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The Internet and the Web: Aren't They the Same?

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The Internet is the biggest example of a TCP/IP network. It is both technologically complex and incredibly "simple" in what it does for you. Think about it. When you send an email for example—let's say it's a note to a friend with a picture imbedded—without a lot of fanfare and without causing a lot of headaches to hundreds of technicians, it pretty much instantly appears at its precise destination, sometimes across the country or across the world.

Of course, there's not one single entity (government, telephone company, cable company) that is in control of it all. But there are a lot of long-distance phone companies involved in building the Internet landscape. After all, there does HAVE to be plenty of wires and cables strung over long distances and networking-computers (servers) helping your data get to its destination.

Take a NAP

These networks are the backbone of the Internet...and they have to communicate with each other for things to work. They intersect at large switching facilities called Network Access Points, or NAPs.

In the United States, there is a major Network Access Point on both the East and West Coasts (Washington, D.C. and San Jose, California). Many Internet Service Providers use one of these sites as a national connection point.

There are also a number of regional NAP sites in other U.S. cities, such as Chicago, Houston, Dallas and New York.

The ISP Connection

How does this relate to you? Well, your Internet Service Provider (ISP) connects to the Internet through one of these NAPs. An ISP leases something called a Point of Presence, or POP, connection. ISPs that connect to a larger NAP site are usually larger Internet vendors, who might even lend some of their connection capacity to smaller Internet Service Providers.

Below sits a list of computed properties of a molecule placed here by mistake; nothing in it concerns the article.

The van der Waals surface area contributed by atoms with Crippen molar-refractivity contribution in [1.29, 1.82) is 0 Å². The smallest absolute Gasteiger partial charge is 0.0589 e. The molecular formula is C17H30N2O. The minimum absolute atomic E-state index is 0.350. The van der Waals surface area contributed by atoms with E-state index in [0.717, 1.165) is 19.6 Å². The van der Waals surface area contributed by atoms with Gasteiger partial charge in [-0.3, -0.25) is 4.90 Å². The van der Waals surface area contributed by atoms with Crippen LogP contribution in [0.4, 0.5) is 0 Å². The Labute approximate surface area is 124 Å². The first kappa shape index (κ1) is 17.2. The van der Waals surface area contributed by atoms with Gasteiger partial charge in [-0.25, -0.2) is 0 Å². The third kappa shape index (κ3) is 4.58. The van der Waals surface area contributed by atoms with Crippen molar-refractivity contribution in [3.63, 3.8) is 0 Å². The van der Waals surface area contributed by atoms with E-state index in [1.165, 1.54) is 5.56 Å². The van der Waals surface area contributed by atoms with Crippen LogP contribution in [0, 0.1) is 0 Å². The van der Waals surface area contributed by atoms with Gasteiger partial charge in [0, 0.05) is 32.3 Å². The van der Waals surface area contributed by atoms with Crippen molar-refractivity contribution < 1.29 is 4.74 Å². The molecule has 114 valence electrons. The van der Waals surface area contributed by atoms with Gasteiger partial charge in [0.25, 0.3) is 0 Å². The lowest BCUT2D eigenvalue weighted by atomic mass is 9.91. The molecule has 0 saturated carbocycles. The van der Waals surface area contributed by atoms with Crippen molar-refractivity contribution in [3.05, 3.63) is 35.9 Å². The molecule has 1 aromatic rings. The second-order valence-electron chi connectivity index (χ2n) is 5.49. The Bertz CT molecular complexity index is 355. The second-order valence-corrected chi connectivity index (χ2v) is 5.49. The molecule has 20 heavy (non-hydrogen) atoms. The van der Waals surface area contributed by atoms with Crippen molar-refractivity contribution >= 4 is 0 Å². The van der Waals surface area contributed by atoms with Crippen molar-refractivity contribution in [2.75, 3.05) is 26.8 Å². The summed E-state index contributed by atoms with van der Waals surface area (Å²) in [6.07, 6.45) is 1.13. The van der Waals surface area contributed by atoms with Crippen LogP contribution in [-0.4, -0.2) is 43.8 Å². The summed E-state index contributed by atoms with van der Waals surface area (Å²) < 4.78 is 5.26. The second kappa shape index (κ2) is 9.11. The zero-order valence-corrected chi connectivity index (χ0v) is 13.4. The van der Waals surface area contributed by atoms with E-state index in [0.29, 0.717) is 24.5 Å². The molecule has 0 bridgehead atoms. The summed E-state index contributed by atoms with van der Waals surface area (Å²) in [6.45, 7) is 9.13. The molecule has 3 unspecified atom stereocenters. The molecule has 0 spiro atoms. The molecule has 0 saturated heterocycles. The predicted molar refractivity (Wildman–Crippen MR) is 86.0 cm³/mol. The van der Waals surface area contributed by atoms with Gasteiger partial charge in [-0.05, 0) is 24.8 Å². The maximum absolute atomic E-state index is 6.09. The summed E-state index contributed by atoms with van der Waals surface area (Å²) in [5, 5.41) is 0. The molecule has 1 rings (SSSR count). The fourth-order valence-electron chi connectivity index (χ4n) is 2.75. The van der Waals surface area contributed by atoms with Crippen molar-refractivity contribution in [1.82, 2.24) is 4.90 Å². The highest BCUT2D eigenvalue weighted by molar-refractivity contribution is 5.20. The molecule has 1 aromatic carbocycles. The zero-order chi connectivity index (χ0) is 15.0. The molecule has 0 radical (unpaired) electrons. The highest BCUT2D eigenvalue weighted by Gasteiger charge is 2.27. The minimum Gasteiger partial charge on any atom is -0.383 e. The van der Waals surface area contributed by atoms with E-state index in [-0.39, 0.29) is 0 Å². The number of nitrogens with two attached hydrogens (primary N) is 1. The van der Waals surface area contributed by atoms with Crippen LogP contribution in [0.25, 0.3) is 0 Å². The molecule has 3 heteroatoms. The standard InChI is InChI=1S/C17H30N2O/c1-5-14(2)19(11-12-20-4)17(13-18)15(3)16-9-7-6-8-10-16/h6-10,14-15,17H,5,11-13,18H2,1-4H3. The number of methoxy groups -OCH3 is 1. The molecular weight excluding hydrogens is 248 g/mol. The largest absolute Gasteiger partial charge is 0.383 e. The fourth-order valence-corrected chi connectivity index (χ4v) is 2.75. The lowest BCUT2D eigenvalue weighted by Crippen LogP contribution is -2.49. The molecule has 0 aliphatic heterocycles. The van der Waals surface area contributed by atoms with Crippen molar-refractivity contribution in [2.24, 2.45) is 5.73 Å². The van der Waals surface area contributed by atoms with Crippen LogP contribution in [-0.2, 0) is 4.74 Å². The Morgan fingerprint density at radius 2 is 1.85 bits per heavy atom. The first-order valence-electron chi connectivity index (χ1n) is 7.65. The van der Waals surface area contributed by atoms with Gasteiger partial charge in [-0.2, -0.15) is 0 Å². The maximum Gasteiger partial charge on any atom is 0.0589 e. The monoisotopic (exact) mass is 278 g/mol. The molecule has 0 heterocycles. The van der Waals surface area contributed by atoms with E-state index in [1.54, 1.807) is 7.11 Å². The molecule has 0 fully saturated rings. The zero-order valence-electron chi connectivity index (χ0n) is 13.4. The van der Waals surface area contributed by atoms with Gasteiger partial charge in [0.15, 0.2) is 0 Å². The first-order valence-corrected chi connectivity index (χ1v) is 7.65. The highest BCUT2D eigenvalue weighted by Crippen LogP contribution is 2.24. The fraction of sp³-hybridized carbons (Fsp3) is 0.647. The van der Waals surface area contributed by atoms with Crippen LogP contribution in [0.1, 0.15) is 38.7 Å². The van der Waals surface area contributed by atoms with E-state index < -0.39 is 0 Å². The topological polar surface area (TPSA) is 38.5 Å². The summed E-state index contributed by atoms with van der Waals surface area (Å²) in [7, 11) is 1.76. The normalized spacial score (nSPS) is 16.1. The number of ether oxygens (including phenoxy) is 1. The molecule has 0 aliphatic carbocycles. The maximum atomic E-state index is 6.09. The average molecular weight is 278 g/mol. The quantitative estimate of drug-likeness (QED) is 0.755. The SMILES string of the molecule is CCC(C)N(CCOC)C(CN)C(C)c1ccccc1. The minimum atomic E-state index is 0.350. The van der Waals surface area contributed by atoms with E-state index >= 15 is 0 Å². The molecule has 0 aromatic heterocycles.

And that's how it goes. The Internet is a countless number of connections and business arrangements and connection agreements, with the Internet Service Providers hooking up the NAPs, while offering services for you, businesses and organizations of every kind. It's like a spider web, without a center, and without a single spider making it all happen.

So then, how does the Internet manage to work? Here's a simple explanation.

It has a common set of rules for how to network data and connect with client computers (users like you who request services) and servers (ISPs, for example), computers that provide services.

It is managed and maintained by a common collection of organizations, such as the Internet Advisory Board (IAB) and the Internet Engineering Task Force (IETF).

It "speaks" a common language.

Also, the Domain Name System (DNS), which manages the assigning of Internet names (Web addresses) to IP addresses, has a tremendous impact on what makes the Internet work. In other words, when you type in "WhatIsMyIPAddress.com," your IP address connected instantly with ours. That's an amazing feat.

The Internet vs. The Web

So if the Internet is this amazing network of computers, is that the same as the World Wide Web?

No. It isn't.

Even though the Internet and the Web are almost indistinguishable these days, there is a difference. The Internet is the infrastructure: It is an extensive and massive collection of TCP/IP networked and connected computers all over the world.

The World Wide Web is essentially the graphical interface to the Internet. What you see on your computer screen when you call up a website is a result of an interaction (an electronic "conversation") between your Internet browser (Chrome, Safari, Firefox, Internet Explorer, etc.) and a Web server computer.

The Internet gives life to the Web, not the other way around.

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